Workplace faintings

Poor wages, excessive overtime and the additional burden of household work result in malnutrition, fatigue and workplace faintings.

Every third Indian woman and two thirds of interviewees in Cambodia – who work at factories listed as H&M’s “platinum suppliers” – had fainted at work. A worker in India reported that fellow workers had to take her to the hospital because she had hit a machine and was bleeding internally after she had fainted at work.

Workers in Bulgaria also saw workplace faintings as an everyday work occurrence. Moreover, a worker in Bulgaria said that, “A fellow worker was fired after she fainted.”

Research background

Interviews with workers and desk research were conducted between March and June 2018 within the “Turn Around, H&M!” campaign coordinated by Clean Clothes Campaign, which Labour Behind the Label is a member of. 

The campaign was launched in May 2018, as it became evident that H&M was not meeting its commitment to ensure that all “…H&M’s strategic suppliers should have pay structures in place to pay a fair living wage by 2018. By then, this will reach around 850 000 textile workers.” In 2013 when this commitment was made, these workers made 60% of H&M’s products, sourced from ‘strategic and preferred suppliers’ which H&M grades as gold or platinum. This definition was used as the key criterion for the selection of factories for this research.

H&M’s words cannot be trusted

“We knew that H&M had not met its commitment by the beginning of this year, but some of the concrete findings about wages and related working conditions in H&M supplier factories still came as a shock. H&M needs to take action immediately to stop the scandal of poverty wages and workers’ rights violations,” said Bettina Musiolek of Clean Clothes Campaign who coordinated this research.

“H&M released a boastful statement last week that was a clear preemptive strike after we had sent them the findings we are publishing today. Their claims of progress are based on deception about the goals they set in 2013. Essentially, they are trying to erase 850,000 workers who were promised a living wage by 2018 from collective memory. We will not let that happen,” said Neva Nahtigal of Clean Clothes Campaign’s International Office.

“It is now clearer than ever that H&M’s words cannot be trusted. Instead of empty public relations talk, we want to see transparent changes in the real wages of workers in H&M’s supply chain. As we have written to the company’s top ranks before, they need to publish a road map with time-bound, measurable wage level increase targets, detailing how H&M will change their purchasing practices to make sure workers get a living wage,“ said Judy Gearhart, executive director at ILRF.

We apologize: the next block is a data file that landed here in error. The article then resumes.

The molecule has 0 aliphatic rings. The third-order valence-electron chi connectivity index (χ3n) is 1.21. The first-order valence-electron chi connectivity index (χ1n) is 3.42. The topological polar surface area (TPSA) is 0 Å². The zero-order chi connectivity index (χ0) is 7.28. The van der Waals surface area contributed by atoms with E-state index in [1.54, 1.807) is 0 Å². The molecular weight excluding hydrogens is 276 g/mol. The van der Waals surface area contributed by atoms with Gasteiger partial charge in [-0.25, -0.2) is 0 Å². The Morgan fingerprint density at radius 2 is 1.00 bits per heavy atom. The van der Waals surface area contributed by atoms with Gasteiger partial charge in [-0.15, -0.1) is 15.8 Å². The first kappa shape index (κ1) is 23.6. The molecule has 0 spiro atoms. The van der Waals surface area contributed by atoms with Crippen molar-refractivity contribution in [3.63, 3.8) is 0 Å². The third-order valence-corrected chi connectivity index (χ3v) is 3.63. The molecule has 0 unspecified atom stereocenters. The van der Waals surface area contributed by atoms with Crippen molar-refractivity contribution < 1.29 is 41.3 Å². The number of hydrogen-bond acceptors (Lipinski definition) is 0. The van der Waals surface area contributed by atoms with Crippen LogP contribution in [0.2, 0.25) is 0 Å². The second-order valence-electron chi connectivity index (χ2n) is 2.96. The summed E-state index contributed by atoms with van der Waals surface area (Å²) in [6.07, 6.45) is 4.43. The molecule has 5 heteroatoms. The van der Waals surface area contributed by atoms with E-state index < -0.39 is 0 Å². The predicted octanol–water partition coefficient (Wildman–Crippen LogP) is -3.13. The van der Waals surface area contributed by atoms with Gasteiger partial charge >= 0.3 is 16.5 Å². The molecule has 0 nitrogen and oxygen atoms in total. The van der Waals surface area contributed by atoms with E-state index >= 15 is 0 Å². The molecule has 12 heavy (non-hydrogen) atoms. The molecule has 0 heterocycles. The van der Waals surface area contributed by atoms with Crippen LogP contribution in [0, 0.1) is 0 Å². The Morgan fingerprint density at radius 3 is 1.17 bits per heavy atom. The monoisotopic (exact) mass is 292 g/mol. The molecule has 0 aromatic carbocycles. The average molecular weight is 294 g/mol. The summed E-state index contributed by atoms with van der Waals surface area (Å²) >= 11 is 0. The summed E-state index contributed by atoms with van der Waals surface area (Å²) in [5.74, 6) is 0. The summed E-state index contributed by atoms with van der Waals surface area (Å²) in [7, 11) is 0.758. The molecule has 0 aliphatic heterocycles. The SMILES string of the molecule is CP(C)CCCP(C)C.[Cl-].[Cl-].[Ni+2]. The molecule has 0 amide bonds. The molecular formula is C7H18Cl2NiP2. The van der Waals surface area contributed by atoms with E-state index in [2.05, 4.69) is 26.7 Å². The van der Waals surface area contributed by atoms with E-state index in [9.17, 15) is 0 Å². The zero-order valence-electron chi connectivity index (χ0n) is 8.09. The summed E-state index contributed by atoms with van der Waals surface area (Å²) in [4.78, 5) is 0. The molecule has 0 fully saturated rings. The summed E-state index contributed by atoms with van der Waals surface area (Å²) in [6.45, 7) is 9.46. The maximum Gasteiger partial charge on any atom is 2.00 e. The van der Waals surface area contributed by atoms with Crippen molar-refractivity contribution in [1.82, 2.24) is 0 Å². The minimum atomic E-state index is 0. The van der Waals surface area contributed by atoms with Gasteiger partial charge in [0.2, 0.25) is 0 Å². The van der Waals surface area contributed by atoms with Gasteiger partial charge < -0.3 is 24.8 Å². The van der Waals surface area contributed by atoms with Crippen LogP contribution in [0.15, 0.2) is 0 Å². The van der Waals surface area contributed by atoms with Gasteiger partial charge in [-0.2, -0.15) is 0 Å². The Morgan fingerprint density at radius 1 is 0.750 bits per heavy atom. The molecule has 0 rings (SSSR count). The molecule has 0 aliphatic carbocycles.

Consumers demand action

The “Turn Around, H&M!” campaign includes a petition hosted by WeMove.EU that demands living wages and fair employment conditions in the whole H&M supply chain.

“H&M cannot keep pretending that things are on track while workers are forced to work overtime and still live in poverty. These research findings will undoubtedly mobilize thousands of concerned citizens and conscious consumers who care about respect for human rights and sustainable production and consumption,” said Virginia Lopez of WeMove.EU.

The petition has already drawn over 100,000 signatures.

View the whole report here. There is also a shorter summary of findings here

H&M’s original commitment, some of the publicity it received, and the way H&M is trying to spin its way out of it are documented in “Lost and found: H&M’s living wage roadmap”.

Action Update: Summer 2018

Action Update: Summer 2018

Find our what Labour Behind the Label have been up to in our bi-annual Action Update.

 

This issue marks five years since the devastating Rana Plaza building collapse in Bangladesh, and this issue takes a look at which brands have yet to sign the Transition Accord for Bangladeshi workers safety, and marks campaign success as Next, Sainsburys and Debenhams sign up to protect their workers. We are celebrating a transparency campaign win as fast-fashion clothing giant Primark caves to pressure and discloses their supplier list. There is information on H&M’s forgotten promise to pay a living wage to their garment workers, a message to the England football team as they return home from a strong World Cup performance, and a celebration for the acquittal of Cambodian workers rights activist Tola Moeun.

Read it here: Action Update Summer 2018

Report: Adidas and Nike pay record-breaking amounts to footballers, but deny decent wages to women stitching their shirts

Report: Adidas and Nike pay record-breaking amounts to footballers, but deny decent wages to women stitching their shirts

Report: Adidas and Nike pay record-breaking amounts to footballers, but deny decent wages to women stitching their shirts

While millions of people are getting ready to cheer their favorite teams during the Football World Cup, a report by Éthique sur l’étiquette and Clean Clothes Campaign, ‘Foul Play’, reveals that adidas and Nike, major sponsors of the global event, pay poverty wages to the thousands of women in their supply chain that sew the football shirts and shoes of players and supporters.

Download the report here >>

Published June 2018.